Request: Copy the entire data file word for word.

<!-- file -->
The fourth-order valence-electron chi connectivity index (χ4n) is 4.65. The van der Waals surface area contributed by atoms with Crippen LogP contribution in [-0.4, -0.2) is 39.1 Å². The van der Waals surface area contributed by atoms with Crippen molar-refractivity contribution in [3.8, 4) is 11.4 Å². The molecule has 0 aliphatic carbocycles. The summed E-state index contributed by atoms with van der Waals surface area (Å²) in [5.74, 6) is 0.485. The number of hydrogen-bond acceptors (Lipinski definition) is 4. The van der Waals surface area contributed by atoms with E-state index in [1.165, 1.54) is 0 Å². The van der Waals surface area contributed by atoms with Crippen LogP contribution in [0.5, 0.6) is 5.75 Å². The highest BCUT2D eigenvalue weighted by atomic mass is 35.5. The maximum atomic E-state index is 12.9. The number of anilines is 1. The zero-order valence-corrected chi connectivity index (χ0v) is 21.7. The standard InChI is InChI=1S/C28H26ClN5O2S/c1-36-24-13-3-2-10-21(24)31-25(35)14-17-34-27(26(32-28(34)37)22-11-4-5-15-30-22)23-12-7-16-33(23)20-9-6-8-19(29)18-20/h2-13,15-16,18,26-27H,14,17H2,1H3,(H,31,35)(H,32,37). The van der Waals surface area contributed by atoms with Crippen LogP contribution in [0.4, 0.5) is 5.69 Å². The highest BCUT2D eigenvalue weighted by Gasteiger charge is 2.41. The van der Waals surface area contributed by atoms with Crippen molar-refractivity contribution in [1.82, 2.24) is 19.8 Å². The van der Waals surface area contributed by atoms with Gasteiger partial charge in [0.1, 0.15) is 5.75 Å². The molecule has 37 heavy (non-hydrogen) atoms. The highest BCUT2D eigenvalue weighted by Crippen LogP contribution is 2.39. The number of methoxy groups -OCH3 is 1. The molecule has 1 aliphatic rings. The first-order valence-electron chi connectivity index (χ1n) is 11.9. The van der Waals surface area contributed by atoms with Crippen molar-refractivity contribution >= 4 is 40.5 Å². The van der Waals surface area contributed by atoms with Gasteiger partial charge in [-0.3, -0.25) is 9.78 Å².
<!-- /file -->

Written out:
The fourth-order valence-electron chi connectivity index (χ4n) is 4.65. The van der Waals surface area contributed by atoms with Crippen LogP contribution in [-0.4, -0.2) is 39.1 Å². The van der Waals surface area contributed by atoms with Crippen molar-refractivity contribution in [3.8, 4) is 11.4 Å². The molecule has 0 aliphatic carbocycles. The summed E-state index contributed by atoms with van der Waals surface area (Å²) in [5.74, 6) is 0.485. The number of hydrogen-bond acceptors (Lipinski definition) is 4. The van der Waals surface area contributed by atoms with E-state index in [1.165, 1.54) is 0 Å². The van der Waals surface area contributed by atoms with Crippen LogP contribution in [0.5, 0.6) is 5.75 Å². The highest BCUT2D eigenvalue weighted by atomic mass is 35.5. The maximum atomic E-state index is 12.9. The number of anilines is 1. The zero-order valence-corrected chi connectivity index (χ0v) is 21.7. The standard InChI is InChI=1S/C28H26ClN5O2S/c1-36-24-13-3-2-10-21(24)31-25(35)14-17-34-27(26(32-28(34)37)22-11-4-5-15-30-22)23-12-7-16-33(23)20-9-6-8-19(29)18-20/h2-13,15-16,18,26-27H,14,17H2,1H3,(H,31,35)(H,32,37). The van der Waals surface area contributed by atoms with Crippen LogP contribution in [0.4, 0.5) is 5.69 Å². The highest BCUT2D eigenvalue weighted by Gasteiger charge is 2.41. The van der Waals surface area contributed by atoms with Crippen molar-refractivity contribution in [1.82, 2.24) is 19.8 Å². The van der Waals surface area contributed by atoms with Gasteiger partial charge in [0.1, 0.15) is 5.75 Å². The molecule has 37 heavy (non-hydrogen) atoms. The highest BCUT2D eigenvalue weighted by Crippen LogP contribution is 2.39. The number of methoxy groups -OCH3 is 1. The molecule has 1 aliphatic rings. The first-order valence-electron chi connectivity index (χ1n) is 11.9. The van der Waals surface area contributed by atoms with Crippen molar-refractivity contribution >= 4 is 40.5 Å². The van der Waals surface area contributed by atoms with Gasteiger partial charge in [-0.3, -0.25) is 9.78 Å².